"The pitch is a little bit to the east and it means the square boundaries are short. The straight boundaries are huge though. It's overcast, there might be a bit of movement, some green grass on the pitch, but it's dry underneath, although it looks a bit cold. The captain winning the toss would like to bowl first," says Michael Clarke in his pitch report
Good news for England
Some good news for England as Jofra has been passed fit for the game. He had complained of tightness in his left side. A typical side strain, depending on the Grade, could lead to the pacer missing out on 1 to 3 months.
The year was 1788. Arthur Phillip led a Fleet from England to Australia and established a Penal colony in Sydney. It was also the year when the new settlers in Australia played a game of bat and ball that is known as cricket.
Time flies and as the clock tick-tocked ruthlessly, cricketing ties between England and Australia started to grow. In 1861-62, HH Stephenson, better known for his round arm pace bowling, led an English team to Australia and the side partook in 12 games; none of them were counted as first class matches.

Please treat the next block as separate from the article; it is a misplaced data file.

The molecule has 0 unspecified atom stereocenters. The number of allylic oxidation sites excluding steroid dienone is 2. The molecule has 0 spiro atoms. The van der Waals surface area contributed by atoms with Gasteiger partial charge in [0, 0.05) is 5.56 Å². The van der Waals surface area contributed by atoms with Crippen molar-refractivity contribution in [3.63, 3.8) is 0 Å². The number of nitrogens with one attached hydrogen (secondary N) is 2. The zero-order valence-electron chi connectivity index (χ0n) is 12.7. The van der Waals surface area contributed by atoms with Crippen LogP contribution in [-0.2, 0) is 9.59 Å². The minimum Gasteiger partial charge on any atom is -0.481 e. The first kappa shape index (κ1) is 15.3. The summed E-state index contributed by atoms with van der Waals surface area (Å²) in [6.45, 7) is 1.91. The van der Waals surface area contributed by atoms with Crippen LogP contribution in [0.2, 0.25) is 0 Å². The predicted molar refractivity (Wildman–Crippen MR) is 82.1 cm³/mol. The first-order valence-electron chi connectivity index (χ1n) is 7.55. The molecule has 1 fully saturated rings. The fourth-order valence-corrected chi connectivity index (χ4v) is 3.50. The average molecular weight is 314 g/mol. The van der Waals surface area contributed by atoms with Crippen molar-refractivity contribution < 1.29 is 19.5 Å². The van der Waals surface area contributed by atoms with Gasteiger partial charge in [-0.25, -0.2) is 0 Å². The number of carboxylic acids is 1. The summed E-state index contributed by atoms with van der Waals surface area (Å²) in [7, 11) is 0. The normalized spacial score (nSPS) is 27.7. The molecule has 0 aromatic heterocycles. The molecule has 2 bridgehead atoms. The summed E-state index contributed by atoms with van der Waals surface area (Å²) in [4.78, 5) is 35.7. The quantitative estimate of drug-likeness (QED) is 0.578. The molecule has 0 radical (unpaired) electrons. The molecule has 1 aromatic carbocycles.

A worthy mention also has to go to the Australian Aboriginal cricket team that toured England in 1868. The set-up was captained and coached by Tom Wills, with Johnny Mullagh being the star player of the side.
The first Test between England and Australia was played at the MCG in 1877. However, it was in 1882 when the legend of Ashes began. Fred Spofforth, the Australian fast bowler, motivated by W.G. Grace's gamesmanship, bowled a stunning spell, which included taking his last four wickets for just two runs to engineer a come-from-behind victory at The Oval. Before bowling that spell, the fiery pacer had said: "This thing can be done."
It resulted in a London journalist, Reginald Shirley Brooks penning down an "obituary'' in the Sporting Times. "In affectionate remembrance of English cricket which died at The Oval, 29th August, 1882. Deeply lamented by a large circle of sorrowing friends and acquaintances, RIP. NB The body will be cremated and the Ashes taken to Australia."